Lee-Ponting spat adds to Aussie woes

Updated: 21 October 2008 18:24 IST

Tension in the Australian camp came to fore when Brett Lee had a heated exchange with skipper Ricky Ponting on the fourth day of the Mohali Test.


The frustrating tour of India is beginning to take a toll on the Australian team and the tension in their camp came to fore when struggling pacer Brett Lee had a heated exchange with skipper Ricky Ponting on the penultimate day of the lost second Test in Mohali.

According to reports here, Lee, apparently frustrated at not being used for an entire session on Monday, made his displeasure clear to Ponting, who reportedly did not take too kindly to the fast bowler's outburst resulting in an animated exchange.

"The tension boiled over in the morning session yesterday when Ponting refused to let his out-of-form fast bowler, Brett Lee, have the ball. Lee's frustration was obvious as the pair argued," reported the 'Sydney Morning Herald'.

Noted cricket writer Peter Roebuck devoted an entire coulmn to the blow-up, saying it was a sign of the simmering tension in the team, which is still coming to terms with retirements of big-wigs like Shane Warne and Glenn McGrath.

"Twenty minutes before lunch, Brett Lee's fragility was laid bare before the cricketing public. By 20 minutes after tea his exasperation seemed to reach beyond personal concerns and to reflect the fraught state of the entire side," he wrote.

"The row between the team's fastest leather flinger and a beleaguered captain was the first hint that all was not well in the visiting camp."

Recalling the chain of events, Roebuck, who is in Mohali, said it was understandable for Lee to lose his cool but equally understandable was Ponting's anger, considering the pressure he has been taking upon himself in the face of his poor current form.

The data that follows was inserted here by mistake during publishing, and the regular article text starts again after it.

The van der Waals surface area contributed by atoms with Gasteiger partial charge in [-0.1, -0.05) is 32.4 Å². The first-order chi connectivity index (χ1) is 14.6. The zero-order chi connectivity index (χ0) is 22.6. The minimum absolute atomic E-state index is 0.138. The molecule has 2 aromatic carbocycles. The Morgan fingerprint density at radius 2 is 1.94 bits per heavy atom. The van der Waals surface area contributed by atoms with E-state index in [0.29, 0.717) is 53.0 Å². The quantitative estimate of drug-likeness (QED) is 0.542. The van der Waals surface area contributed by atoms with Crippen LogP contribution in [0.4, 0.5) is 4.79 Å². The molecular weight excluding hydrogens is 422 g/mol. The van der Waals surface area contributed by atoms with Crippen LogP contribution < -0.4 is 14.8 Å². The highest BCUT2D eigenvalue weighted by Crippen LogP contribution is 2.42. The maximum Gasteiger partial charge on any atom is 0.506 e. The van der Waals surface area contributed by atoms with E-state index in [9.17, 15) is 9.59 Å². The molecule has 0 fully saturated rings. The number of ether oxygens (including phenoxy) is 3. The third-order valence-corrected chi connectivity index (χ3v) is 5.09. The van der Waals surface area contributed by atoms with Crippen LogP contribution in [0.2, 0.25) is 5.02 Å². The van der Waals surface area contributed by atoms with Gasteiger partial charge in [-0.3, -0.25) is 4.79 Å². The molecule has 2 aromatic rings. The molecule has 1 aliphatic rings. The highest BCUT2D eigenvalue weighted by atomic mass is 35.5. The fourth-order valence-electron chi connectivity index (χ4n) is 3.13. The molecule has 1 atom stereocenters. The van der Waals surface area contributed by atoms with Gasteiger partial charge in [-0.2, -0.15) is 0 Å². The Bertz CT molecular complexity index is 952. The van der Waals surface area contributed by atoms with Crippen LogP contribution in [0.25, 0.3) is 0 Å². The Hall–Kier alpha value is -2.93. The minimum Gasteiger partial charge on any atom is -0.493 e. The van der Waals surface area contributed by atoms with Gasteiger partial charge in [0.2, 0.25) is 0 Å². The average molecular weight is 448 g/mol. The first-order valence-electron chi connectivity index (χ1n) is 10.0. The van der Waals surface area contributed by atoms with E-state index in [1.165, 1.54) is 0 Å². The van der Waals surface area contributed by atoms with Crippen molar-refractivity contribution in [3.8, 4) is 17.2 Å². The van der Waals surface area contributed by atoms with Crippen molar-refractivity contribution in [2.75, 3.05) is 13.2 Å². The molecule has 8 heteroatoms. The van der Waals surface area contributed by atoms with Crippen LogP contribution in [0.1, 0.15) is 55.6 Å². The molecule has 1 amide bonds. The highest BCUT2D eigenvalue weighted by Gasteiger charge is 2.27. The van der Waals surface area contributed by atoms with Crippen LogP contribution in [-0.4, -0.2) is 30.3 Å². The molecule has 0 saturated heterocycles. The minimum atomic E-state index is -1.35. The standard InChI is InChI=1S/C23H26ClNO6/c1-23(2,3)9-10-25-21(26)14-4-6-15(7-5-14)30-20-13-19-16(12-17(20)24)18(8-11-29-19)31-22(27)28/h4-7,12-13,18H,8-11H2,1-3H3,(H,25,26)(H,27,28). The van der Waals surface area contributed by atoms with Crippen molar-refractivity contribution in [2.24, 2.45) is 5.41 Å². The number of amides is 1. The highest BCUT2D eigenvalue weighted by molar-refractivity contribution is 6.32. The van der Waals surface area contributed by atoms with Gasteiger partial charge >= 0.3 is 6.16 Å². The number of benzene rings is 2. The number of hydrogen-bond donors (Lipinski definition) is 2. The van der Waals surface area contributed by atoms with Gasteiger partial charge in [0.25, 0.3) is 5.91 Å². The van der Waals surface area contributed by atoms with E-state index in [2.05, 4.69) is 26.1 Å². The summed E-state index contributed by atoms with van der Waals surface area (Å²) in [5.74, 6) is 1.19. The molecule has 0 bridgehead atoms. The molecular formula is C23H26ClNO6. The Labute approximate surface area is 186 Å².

"Ordinarily the most good-natured of fast bowlers, Lee had retained his equanimity at the start of the fourth day as his captain threw the ball to Shane Watson and Cameron White, a pair with nine Test wickets between them.

"He had held himself in check as Mitchell Johnson and Peter Siddle followed the newcomers to the crease. He knew he had taken only three wickets in the series, besides which he is not interested in the seniority stakes. And so he smiled and encouraged his comrades," said Roebuck serialising the circumstances that led to the angry exchange.

Roebuck said Lee, who comes into series after a much-publiscised break-up with wife Liz Kemp, perhaps took it as an insult when Michael Hussey was preferred over him in the Test which Australia lost by a massive 320 runs.

"Strong, fast and resourceful, he had taken numerous wickets and commanded universal respect. Alas, his bowling had deserted him in India. He had bowled without conviction, plan or accuracy. Everything was broken, it seemed, except his cricketing heart. And now that was under strain.

"It was not until Hussey was introduced and White was summoned for a second spell that Lee cried enough. By chance his captain was fielding a few yards away and Lee took the chance to remind him that he was fit, eager and had in his time claimed a few scalps - more than the rest put together, as a matter of fact".

"Ponting may have seen the matter in a different light. Conceivably he was trying to protect a friend and ally from further blows to a wounded psyche. Certainly he did not mean to snub him, let alone teach him a lesson.

"In the heat of the moment Ponting responded to Lee's niggle not with a sally but a riposte. Doubtless he felt that his authority had been undermined."

But Roebuck said good sense prevailed after Ponting spoke to Lee at lunch and the duo apparently buried the issue as promptly as it started.

"Happily relations were restored in the interval. After all, it takes more than a spat to rent asunder a strong friendship," the newspaper report said.

Topics : Cricket Sreesanth
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